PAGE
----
Notes on forth


Forth has the simplest syntax and therefore the simplest parser, interpreter, and compiler ever used in a "mainstream" general-purpose programming language.

Rosetta code

Forth is like nothing I've ever used before

There are only 600 forth repositories on Github

Most of the forth programmers at the forth conference appear to be 70+

Forth resources:

forth and zen

Starting forth, thinking forth

Which leads us to compactness, not only on the syntactic level, but on the abstraction level. The inability to understand software has led to a proliferation of layers, trying to shield the programmer from details that he ought not know about. Operating systems (agglomerating their own abstractions) live below runtime libraries, which in turn are the base for application level libraries that lay the ground for language-level abstractions, an ever growing tower of abstraction for abstractions sake, or better: the admission of our lack of knowledge about what is actually executing. This is considered a good thing nowadays ("ignorance is strength"), but it actually gives you nothing but disadvantages. First, the low-level interfaces to the functionality of operating systems, binary file formats or direct hardware access aren't as arcane and forbidding as they are commonly seen. They are only badly documented (if at all), or contain undocumented extensions specific to particular systems or applications. Or they are just shoddily designed by hardware engineers that have decided that the "nice" part of the interface can be done by the software guys.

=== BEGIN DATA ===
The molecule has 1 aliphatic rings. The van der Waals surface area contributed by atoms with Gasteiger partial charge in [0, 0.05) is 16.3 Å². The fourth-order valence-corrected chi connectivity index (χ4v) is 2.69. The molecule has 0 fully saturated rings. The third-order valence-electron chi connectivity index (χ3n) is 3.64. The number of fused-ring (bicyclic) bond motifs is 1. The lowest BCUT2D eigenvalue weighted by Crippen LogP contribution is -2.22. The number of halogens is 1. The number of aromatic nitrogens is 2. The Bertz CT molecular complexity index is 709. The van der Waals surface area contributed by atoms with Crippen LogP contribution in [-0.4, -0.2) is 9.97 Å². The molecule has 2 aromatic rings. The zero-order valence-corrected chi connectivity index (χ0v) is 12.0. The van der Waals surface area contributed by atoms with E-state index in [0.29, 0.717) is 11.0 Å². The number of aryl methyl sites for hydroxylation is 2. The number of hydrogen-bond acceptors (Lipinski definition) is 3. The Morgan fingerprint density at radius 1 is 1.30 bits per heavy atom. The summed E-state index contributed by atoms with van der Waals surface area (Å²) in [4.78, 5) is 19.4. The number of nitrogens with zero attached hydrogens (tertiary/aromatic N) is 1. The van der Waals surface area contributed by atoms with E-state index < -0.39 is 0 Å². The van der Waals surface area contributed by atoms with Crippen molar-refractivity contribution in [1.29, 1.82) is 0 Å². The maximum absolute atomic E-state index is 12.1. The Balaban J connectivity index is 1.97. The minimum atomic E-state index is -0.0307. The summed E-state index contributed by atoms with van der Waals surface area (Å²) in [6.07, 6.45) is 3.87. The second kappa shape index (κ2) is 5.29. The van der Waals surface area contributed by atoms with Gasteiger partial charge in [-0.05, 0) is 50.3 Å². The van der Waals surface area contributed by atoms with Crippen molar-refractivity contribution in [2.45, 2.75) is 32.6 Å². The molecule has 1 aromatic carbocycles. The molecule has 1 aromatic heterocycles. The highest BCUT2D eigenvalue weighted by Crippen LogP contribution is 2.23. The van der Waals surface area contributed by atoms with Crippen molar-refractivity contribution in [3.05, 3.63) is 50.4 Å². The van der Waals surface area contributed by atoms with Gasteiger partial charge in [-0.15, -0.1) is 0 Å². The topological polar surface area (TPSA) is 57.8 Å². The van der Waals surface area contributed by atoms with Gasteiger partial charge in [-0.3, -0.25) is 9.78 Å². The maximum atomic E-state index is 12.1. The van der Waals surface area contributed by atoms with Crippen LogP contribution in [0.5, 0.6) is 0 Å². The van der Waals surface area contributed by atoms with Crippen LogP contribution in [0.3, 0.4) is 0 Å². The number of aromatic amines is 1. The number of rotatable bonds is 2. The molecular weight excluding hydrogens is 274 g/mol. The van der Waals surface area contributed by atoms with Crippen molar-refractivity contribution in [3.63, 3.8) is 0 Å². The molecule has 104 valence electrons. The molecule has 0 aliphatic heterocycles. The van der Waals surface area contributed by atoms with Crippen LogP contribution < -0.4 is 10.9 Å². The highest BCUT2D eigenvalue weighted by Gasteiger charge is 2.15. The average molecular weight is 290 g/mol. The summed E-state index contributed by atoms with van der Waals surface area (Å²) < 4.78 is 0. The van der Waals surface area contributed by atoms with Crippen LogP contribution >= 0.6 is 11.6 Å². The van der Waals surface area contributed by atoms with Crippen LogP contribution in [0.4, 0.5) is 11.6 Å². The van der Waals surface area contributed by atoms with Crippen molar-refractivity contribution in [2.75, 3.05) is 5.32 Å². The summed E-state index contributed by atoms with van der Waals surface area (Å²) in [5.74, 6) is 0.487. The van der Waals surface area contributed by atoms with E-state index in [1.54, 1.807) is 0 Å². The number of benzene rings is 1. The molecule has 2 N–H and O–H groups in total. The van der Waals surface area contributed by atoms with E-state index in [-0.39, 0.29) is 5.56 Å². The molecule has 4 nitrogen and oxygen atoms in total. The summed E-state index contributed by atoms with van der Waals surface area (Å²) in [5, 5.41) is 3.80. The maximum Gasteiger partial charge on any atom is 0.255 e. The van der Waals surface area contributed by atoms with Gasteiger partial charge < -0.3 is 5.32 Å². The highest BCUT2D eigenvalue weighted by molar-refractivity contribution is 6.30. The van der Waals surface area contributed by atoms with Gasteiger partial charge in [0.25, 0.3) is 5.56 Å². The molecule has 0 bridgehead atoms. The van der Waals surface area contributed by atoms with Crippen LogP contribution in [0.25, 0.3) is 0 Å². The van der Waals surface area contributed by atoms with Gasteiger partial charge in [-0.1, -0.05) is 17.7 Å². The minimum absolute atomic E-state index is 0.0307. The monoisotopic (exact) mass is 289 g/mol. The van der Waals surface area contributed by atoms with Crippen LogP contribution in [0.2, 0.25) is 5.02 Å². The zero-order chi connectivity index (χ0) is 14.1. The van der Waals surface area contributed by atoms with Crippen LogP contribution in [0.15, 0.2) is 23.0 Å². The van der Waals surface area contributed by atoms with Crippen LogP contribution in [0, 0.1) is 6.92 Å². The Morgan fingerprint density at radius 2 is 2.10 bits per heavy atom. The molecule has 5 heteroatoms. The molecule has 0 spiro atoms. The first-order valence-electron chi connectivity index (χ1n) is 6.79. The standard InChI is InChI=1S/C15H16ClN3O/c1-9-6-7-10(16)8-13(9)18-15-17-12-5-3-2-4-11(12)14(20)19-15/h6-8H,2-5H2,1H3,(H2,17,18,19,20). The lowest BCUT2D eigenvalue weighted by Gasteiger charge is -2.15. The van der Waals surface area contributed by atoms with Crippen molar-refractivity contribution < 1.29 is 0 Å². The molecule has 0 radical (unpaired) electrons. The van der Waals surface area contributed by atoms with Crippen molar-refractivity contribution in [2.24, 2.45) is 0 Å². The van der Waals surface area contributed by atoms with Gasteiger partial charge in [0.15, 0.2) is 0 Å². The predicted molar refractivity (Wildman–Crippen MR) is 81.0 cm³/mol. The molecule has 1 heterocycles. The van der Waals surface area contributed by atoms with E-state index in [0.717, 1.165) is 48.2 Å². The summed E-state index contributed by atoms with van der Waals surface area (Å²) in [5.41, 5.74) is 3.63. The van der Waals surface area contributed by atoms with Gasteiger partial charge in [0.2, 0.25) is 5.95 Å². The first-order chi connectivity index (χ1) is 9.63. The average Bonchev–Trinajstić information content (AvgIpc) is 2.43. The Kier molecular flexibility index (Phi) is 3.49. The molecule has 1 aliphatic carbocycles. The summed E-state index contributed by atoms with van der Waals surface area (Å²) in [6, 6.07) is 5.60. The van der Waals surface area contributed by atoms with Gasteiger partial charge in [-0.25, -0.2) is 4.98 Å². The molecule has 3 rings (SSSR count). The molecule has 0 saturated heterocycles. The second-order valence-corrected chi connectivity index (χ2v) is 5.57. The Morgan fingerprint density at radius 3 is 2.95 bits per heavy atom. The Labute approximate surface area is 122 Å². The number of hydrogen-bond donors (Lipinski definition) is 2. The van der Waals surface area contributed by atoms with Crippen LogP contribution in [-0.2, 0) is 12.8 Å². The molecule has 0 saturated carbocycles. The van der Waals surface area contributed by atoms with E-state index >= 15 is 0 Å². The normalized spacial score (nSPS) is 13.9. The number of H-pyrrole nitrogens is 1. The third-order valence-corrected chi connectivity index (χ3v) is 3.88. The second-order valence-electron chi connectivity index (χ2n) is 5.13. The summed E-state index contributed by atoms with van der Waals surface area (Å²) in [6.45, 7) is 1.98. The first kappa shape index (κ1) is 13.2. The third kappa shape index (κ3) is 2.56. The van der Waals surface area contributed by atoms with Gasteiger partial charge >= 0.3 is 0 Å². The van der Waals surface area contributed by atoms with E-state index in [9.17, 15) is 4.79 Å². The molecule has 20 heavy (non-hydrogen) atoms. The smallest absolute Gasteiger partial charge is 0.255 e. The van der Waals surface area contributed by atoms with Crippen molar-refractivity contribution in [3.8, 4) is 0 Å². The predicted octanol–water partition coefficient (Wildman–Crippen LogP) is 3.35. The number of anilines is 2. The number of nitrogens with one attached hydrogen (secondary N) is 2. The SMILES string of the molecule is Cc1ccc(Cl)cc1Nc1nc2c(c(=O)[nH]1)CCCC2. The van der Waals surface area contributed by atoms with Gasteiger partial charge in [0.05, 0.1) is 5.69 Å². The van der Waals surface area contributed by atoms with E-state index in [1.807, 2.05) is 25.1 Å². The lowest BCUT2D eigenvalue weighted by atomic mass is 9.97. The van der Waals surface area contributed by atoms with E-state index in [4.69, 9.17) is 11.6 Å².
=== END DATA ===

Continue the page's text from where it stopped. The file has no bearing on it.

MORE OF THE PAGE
Chuck has said that Forth was designed to avoid the unsolvable problems in computer science but that an industry will always exist marketing new solutions that won't really work. You just can't solve unsolvable problems. Many people use Forth today to try to find new solutions to those problems rather than using Forth to avoid those problems to solve some real problem. I have done that too and decided that Chuck was right about that.

uf forth

uf forth git repo


In this article, Jeff Fox refers to all non-forth programmers as "C programmers"

it's DIY taken to the extreme, something probably unparalleled in the history of computing, except, perhaps, the case of Lisp environments and Lisp machines (again).

Advent of code 2021 in forth (not mine)

I've tried to brainstorm a different language. A better language than Forth, and failed completely. Far as I'm concerned, Forth is it. Forth is the computer language, that everyone should be using it. And it is a social tragedy that they aren't.

- Charles Moore